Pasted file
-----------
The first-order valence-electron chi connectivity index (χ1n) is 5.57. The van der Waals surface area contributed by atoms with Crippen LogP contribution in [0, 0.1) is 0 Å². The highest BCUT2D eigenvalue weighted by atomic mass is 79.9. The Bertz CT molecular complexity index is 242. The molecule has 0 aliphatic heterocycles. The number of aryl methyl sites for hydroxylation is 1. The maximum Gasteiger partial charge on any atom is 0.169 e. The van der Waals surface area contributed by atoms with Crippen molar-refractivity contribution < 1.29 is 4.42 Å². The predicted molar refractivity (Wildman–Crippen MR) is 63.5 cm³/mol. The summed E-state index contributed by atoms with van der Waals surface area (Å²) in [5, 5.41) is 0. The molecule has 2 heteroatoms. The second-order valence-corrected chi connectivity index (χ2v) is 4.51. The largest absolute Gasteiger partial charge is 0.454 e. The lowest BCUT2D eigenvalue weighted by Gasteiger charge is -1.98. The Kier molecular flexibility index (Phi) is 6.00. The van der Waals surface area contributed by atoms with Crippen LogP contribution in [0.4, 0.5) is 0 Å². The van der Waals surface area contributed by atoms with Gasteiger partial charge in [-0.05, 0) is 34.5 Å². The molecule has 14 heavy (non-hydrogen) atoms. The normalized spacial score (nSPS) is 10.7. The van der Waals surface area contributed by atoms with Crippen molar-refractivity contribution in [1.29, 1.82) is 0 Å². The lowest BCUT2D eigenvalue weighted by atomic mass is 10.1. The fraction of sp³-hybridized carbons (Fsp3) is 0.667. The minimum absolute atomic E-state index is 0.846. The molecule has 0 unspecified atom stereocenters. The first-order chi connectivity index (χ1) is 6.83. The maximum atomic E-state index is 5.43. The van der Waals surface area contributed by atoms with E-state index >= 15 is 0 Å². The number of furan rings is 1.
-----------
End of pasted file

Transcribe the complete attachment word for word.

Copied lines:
The first-order valence-electron chi connectivity index (χ1n) is 5.57. The van der Waals surface area contributed by atoms with Crippen LogP contribution in [0, 0.1) is 0 Å². The highest BCUT2D eigenvalue weighted by atomic mass is 79.9. The Bertz CT molecular complexity index is 242. The molecule has 0 aliphatic heterocycles. The number of aryl methyl sites for hydroxylation is 1. The maximum Gasteiger partial charge on any atom is 0.169 e. The van der Waals surface area contributed by atoms with Crippen molar-refractivity contribution < 1.29 is 4.42 Å². The predicted molar refractivity (Wildman–Crippen MR) is 63.5 cm³/mol. The summed E-state index contributed by atoms with van der Waals surface area (Å²) in [5, 5.41) is 0. The molecule has 2 heteroatoms. The second-order valence-corrected chi connectivity index (χ2v) is 4.51. The largest absolute Gasteiger partial charge is 0.454 e. The lowest BCUT2D eigenvalue weighted by Gasteiger charge is -1.98. The Kier molecular flexibility index (Phi) is 6.00. The van der Waals surface area contributed by atoms with Crippen LogP contribution in [0.4, 0.5) is 0 Å². The van der Waals surface area contributed by atoms with Gasteiger partial charge in [-0.05, 0) is 34.5 Å². The molecule has 14 heavy (non-hydrogen) atoms. The normalized spacial score (nSPS) is 10.7. The van der Waals surface area contributed by atoms with Crippen molar-refractivity contribution in [1.29, 1.82) is 0 Å². The lowest BCUT2D eigenvalue weighted by atomic mass is 10.1. The fraction of sp³-hybridized carbons (Fsp3) is 0.667. The minimum absolute atomic E-state index is 0.846. The molecule has 0 unspecified atom stereocenters. The first-order chi connectivity index (χ1) is 6.83. The maximum atomic E-state index is 5.43. The van der Waals surface area contributed by atoms with E-state index >= 15 is 0 Å². The number of furan rings is 1.